“…they gave themselves first to the Lord and then by the will of God to us” (2 Cor. 8:5).
Devotion to God manifests itself in devotion to God’s people – aka, a local church community.
One thing I have found to be true in American churches is that we often love the idea of community more than we love actual community. And the reason is that we live in a fantasy world where community isn’t costly. Devotion to God manifests in devotion to people, and devotion always requires sacrifice.
Below is a list of 8 sacrifices that biblical community always requires:
1) A sacrifice of money – the context for these Macedonian churches was that they “gave themselves” to God and His people WITH extravagantly generous financial sacrifices. Jesus says that where our treasure is, there our heart will be also. If we aren’t giving our money to a spiritual community, we aren’t giving our heart either.
2) A sacrifice of time – High School and College are nothing like real life. Community did not require (much) sacrifice in those days because you naturally saw your friends every day. Marriage, children, and careers drastically change that. If your ‘best friend’ is a college buddy from 1984 who since moved to Mumbai, then you’ve been out of community since 1984. It’s time to invest in community with a sacrifice of time.
3) A sacrifice of preferences – Friends are not the sort of thing you can ‘pencil in’, because friends are not ‘things’ at all. They are people with their own wills and schedules and preferences. If you’re the sort of person who says, “I’d love to hang out on May 16, 2019 from 11:45 to 12:30,” good luck with that. Friendship requires us to flex our preferred schedules and activities.
4) A sacrifice of independence – The Proverbs inform us that wise people don’t make decisions in isolation; they invite others to speak in to life’s biggest decisions, such as: Will I take this job or that one? Will I live here or there? How should I educate my children? Where should I go to church? Whom should I marry? If you make all these decisions without weighing carefully the advice of pastors and peers, you are not in community. This is not to say that our decisions should depend on other people, but neither should our decisions be independent. Community requires a healthy interdependence of decision-making. The sacrifice is opening ourselves up to counsel we sometimes don't want to hear.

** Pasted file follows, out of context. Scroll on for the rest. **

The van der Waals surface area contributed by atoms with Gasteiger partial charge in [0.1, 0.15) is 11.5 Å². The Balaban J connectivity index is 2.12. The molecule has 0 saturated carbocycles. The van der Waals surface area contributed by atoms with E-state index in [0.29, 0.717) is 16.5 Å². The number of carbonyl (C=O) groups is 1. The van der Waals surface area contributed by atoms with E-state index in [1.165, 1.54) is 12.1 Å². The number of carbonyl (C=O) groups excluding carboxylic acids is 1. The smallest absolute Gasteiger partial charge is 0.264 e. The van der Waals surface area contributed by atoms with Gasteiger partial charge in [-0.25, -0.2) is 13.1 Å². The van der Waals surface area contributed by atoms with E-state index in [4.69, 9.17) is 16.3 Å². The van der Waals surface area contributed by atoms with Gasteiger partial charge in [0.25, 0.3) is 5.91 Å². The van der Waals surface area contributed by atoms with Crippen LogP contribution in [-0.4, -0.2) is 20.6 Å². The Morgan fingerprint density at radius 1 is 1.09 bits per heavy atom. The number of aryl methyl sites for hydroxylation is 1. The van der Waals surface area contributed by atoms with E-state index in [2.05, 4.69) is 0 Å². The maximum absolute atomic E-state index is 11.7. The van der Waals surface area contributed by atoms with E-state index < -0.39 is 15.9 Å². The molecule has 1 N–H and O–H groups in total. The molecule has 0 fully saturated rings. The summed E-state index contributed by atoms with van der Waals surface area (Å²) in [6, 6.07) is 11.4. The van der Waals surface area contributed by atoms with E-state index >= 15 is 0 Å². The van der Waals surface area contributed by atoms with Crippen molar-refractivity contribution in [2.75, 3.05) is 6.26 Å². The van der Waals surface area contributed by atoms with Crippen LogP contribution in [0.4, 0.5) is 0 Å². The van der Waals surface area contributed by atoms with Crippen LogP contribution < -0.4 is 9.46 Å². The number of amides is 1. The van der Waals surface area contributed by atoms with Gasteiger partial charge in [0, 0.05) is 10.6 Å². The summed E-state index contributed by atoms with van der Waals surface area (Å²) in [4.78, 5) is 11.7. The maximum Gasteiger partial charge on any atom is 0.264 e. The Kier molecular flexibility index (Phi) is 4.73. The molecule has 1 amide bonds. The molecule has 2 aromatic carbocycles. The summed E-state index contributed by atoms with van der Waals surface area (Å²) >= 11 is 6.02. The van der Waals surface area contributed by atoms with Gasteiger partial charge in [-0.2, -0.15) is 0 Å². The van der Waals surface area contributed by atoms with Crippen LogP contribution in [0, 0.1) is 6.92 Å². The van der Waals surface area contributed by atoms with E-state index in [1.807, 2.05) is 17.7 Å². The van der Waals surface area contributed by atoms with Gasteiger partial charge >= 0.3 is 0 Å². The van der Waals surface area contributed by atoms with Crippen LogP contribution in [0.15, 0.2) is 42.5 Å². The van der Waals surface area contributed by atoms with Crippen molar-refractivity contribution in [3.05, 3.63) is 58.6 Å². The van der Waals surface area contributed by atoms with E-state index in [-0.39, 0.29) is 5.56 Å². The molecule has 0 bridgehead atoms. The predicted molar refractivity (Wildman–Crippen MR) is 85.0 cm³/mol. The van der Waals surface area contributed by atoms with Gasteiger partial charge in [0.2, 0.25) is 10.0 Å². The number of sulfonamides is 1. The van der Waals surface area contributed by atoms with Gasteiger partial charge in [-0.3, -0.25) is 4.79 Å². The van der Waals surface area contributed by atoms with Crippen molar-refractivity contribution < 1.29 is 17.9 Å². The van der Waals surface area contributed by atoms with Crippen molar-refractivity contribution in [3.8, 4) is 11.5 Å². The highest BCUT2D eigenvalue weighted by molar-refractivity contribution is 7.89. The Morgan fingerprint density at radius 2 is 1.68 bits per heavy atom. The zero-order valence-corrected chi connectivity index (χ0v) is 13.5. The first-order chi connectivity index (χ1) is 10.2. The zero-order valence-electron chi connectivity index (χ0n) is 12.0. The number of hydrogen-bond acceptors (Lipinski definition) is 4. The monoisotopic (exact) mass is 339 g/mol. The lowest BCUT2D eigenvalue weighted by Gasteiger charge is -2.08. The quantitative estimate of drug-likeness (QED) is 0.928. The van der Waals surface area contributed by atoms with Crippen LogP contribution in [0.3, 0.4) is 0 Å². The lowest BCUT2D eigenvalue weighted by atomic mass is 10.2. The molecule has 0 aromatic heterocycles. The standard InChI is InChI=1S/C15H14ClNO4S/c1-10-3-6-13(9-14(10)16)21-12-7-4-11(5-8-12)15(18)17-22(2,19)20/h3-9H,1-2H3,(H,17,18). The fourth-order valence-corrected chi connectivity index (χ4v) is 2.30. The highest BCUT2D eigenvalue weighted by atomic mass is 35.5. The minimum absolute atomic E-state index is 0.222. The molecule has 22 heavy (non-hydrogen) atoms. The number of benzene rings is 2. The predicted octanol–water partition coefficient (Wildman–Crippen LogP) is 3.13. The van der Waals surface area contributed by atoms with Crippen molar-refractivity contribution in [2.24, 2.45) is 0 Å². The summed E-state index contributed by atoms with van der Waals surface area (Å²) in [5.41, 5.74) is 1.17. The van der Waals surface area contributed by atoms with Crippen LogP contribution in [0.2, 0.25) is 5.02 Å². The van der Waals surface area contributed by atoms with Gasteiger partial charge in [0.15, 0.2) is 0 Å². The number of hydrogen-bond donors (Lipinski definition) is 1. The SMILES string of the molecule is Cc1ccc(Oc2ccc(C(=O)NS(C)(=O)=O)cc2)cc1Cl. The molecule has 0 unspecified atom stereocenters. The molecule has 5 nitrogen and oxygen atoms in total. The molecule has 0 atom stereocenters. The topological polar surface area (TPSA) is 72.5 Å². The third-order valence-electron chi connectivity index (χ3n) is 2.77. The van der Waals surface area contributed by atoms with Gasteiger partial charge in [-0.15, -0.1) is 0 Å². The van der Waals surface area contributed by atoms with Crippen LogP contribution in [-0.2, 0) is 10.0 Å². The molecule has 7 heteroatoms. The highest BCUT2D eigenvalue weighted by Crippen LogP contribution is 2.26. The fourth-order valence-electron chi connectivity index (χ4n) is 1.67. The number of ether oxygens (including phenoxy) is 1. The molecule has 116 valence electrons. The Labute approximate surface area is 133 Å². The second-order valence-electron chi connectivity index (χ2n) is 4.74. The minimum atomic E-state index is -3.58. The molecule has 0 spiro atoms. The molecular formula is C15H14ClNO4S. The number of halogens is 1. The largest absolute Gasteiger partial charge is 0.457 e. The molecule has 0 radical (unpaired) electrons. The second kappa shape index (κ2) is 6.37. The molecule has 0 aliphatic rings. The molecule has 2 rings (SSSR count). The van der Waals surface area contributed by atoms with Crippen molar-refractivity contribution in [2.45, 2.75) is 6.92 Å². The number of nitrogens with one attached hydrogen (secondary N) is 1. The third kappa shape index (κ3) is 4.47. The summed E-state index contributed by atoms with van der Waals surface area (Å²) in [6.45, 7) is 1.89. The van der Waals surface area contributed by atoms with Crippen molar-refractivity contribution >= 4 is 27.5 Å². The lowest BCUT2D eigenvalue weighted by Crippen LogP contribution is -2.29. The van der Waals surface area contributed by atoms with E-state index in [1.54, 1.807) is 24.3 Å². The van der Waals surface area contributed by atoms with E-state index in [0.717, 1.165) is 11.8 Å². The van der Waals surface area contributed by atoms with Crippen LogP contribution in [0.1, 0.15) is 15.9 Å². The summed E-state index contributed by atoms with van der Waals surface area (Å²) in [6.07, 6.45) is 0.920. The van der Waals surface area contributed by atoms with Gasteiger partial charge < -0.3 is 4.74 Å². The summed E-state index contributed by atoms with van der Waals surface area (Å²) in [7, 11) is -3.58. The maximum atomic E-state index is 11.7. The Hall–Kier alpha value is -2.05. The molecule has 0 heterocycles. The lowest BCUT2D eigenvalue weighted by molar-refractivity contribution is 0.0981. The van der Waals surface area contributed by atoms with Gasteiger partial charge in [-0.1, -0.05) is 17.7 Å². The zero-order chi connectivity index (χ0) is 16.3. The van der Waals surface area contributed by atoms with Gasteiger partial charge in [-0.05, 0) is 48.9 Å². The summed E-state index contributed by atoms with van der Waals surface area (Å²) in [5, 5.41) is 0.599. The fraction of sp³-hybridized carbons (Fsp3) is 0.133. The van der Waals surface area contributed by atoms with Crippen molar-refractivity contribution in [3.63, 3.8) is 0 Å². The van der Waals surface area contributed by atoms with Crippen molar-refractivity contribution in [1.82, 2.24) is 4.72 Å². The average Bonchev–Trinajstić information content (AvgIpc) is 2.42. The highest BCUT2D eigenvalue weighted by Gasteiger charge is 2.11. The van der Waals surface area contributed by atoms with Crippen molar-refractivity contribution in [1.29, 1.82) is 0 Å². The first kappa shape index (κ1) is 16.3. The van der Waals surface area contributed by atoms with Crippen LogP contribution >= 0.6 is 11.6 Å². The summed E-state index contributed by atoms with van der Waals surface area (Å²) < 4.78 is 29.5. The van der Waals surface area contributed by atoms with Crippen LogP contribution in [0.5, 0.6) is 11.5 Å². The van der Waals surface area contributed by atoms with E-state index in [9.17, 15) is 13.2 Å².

5) A sacrifice of security – Every new level of intimacy requires a new level of sacrifice. Think about the first time you told a spouse or a friend ‘everything’. You felt vulnerable, not secure, at least at first. But if the person was trustworthy, you soon felt joy. The joy of intimacy always requires the sacrifice of security.
6) A sacrifice of peace – The closer you are to other people, the more conflict you will have. This is why I often fight with my wife, but I’ve never fought with someone who lives in Norway. If you never fight with your spouse, your friends, or your church family, then your relationships are unhealthy and distant. Deep relationships require a sacrifice of superficial peace, but the outcome is a deeper peace and spiritual health.
7) A sacrifice of ambition – The opposite of personal ambition is sacrificial service. Ambition exalts one’s self, but service exalts others. A necessary part of community is service. Do you serve your friends and community with sweat and tears? Our closest friends are those with whom we share a common mission.
8) A sacrifice of comfort – In every community there are difficult people, and it would be comfortable to never have to deal with them. But did you know that one of God’s greatest instruments for sanctification is difficult people? Look at the Scripture: How did God purify the deception out of Jacob? By forcing him to work for a deceiver named Laban. God used difficult people to sanctify Joseph, Moses, David, and many others. Rather than avoiding difficult people, we should embrace what God’s teaching us through them in the context of community.
There's no such thing as community without cost, but the good news is that there's also no such thing as deep and lasting joy without community.